As the movement to improve energy efficiency and reduce energy bills continues to build, it has brought with it another problem – poor indoor air quality. You see, in order to improve energy efficiency, we have sealed our home to prevent air leaks. But this limits ventilation.
So once indoor air pollutants get inside your home, they cannot get out. This is a very real problem in many Phoenix area homes, yet many remain skeptical.
Let’s look at each of these in a little more detail.
There has been much research in the area of air quality and how it affects our health. (We do, after all, inhale about 15,000 quarts of air per day.)
The American Lung Association lists air pollution as a leading cause of lung cancer and also notes that particle pollution increases the risk of early death, heart attacks and strokes and can be even more dangerous for those with asthma, cardiovascular disease and diabetes.
The American Heart Association has also found that air pollution can trigger heart attacks and strokes, even in otherwise healthy adults.
Outdoor air pollution has long been a problem. Our government has recognized this, imposing strict guidelines on businesses and cities. But what about indoor air pollution?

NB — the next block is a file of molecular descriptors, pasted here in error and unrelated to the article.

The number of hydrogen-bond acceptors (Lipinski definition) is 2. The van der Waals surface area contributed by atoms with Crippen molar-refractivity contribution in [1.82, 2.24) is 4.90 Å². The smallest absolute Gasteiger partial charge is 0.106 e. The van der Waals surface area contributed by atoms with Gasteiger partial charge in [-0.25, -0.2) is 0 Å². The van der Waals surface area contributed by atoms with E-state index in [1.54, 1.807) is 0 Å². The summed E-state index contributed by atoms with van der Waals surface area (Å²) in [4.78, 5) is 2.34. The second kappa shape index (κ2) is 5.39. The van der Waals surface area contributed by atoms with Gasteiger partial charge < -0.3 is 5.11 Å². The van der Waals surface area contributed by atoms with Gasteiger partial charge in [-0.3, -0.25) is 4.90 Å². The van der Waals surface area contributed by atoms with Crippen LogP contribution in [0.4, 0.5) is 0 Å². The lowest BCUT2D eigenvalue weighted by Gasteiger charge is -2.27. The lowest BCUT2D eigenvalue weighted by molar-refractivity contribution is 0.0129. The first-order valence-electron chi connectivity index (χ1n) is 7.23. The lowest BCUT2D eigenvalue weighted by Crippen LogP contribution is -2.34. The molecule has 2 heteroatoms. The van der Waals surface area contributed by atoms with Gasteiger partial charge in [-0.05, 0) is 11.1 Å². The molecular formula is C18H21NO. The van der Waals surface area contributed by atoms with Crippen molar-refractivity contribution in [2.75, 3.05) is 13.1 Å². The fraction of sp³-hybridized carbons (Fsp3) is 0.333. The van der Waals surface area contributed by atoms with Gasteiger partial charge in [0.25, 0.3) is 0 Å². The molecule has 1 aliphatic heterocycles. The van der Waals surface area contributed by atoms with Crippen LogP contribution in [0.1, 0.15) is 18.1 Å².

In studies by the Environmental Protection Agency (EPA), most homes had indoor pollution levels 2-5 times worse than outside air, with many homes’ indoor air quality up to 100 times as bad as the worst outdoor air.
Indoor air quality is so bad, the EPA lists it as one of the top five environmental problems affecting the American public’s health.
So far, we have established that air pollution is unhealthy and your home has a lot of it. That wouldn’t be so terrible if you did not spend a lot of time there.
However, according to many estimates you spend 90% of your day inside, much of that in your own home. Every day, you are breathing in particles, pollutants and contaminants that are affecting your health.
According the American Heart Association, exposure to air pollution for even a few hours increases your chance of a heart attack or stroke.
But there is some good news – you are not doomed to live in a home with poor indoor air quality. The EPA recommends opening your windows and ventilating your home from time to time. There are also indoor air quality products that can help.
Need more help improving your health and the indoor air quality of your Phoenix area home? Schedule a consultation with one of our air quality experts.